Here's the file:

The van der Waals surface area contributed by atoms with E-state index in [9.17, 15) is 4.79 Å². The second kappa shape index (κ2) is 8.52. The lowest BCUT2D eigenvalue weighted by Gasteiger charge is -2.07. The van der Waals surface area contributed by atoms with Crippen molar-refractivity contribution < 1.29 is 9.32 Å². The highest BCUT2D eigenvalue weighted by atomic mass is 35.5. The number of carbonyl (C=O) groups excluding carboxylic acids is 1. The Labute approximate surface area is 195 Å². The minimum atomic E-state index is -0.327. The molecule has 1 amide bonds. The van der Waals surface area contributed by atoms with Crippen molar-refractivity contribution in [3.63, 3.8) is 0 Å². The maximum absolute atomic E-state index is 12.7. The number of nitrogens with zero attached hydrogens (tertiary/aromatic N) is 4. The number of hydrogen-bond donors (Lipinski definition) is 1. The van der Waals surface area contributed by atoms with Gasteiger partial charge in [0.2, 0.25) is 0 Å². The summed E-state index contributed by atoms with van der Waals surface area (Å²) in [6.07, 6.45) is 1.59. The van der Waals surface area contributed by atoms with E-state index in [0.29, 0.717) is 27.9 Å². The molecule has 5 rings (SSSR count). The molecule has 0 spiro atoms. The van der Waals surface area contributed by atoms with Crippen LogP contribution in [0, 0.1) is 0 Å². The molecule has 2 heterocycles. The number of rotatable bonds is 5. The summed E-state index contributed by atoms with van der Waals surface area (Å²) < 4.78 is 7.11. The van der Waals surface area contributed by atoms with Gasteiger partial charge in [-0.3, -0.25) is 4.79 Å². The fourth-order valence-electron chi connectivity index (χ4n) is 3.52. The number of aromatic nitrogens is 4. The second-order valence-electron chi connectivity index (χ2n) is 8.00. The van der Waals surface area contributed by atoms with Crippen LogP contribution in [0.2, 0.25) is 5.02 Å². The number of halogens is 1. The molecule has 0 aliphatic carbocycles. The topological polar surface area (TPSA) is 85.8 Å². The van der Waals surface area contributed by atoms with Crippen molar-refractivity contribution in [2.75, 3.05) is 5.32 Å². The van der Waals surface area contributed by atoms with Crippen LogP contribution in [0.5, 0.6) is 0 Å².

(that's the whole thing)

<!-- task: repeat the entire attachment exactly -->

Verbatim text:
The van der Waals surface area contributed by atoms with E-state index in [9.17, 15) is 4.79 Å². The second kappa shape index (κ2) is 8.52. The lowest BCUT2D eigenvalue weighted by Gasteiger charge is -2.07. The van der Waals surface area contributed by atoms with Crippen molar-refractivity contribution < 1.29 is 9.32 Å². The highest BCUT2D eigenvalue weighted by atomic mass is 35.5. The number of carbonyl (C=O) groups excluding carboxylic acids is 1. The Labute approximate surface area is 195 Å². The minimum atomic E-state index is -0.327. The molecule has 1 amide bonds. The van der Waals surface area contributed by atoms with Crippen molar-refractivity contribution in [3.63, 3.8) is 0 Å². The maximum absolute atomic E-state index is 12.7. The number of nitrogens with zero attached hydrogens (tertiary/aromatic N) is 4. The number of hydrogen-bond donors (Lipinski definition) is 1. The van der Waals surface area contributed by atoms with Gasteiger partial charge in [0.2, 0.25) is 0 Å². The summed E-state index contributed by atoms with van der Waals surface area (Å²) in [6.07, 6.45) is 1.59. The van der Waals surface area contributed by atoms with E-state index in [0.29, 0.717) is 27.9 Å². The molecule has 5 rings (SSSR count). The molecule has 0 spiro atoms. The van der Waals surface area contributed by atoms with Crippen LogP contribution in [0, 0.1) is 0 Å². The molecule has 2 heterocycles. The number of rotatable bonds is 5. The summed E-state index contributed by atoms with van der Waals surface area (Å²) < 4.78 is 7.11. The van der Waals surface area contributed by atoms with Gasteiger partial charge in [-0.3, -0.25) is 4.79 Å². The fourth-order valence-electron chi connectivity index (χ4n) is 3.52. The number of aromatic nitrogens is 4. The second-order valence-electron chi connectivity index (χ2n) is 8.00. The van der Waals surface area contributed by atoms with Crippen LogP contribution in [0.2, 0.25) is 5.02 Å². The number of halogens is 1. The molecule has 0 aliphatic carbocycles. The topological polar surface area (TPSA) is 85.8 Å². The van der Waals surface area contributed by atoms with Crippen molar-refractivity contribution in [2.75, 3.05) is 5.32 Å². The van der Waals surface area contributed by atoms with Crippen LogP contribution in [0.5, 0.6) is 0 Å².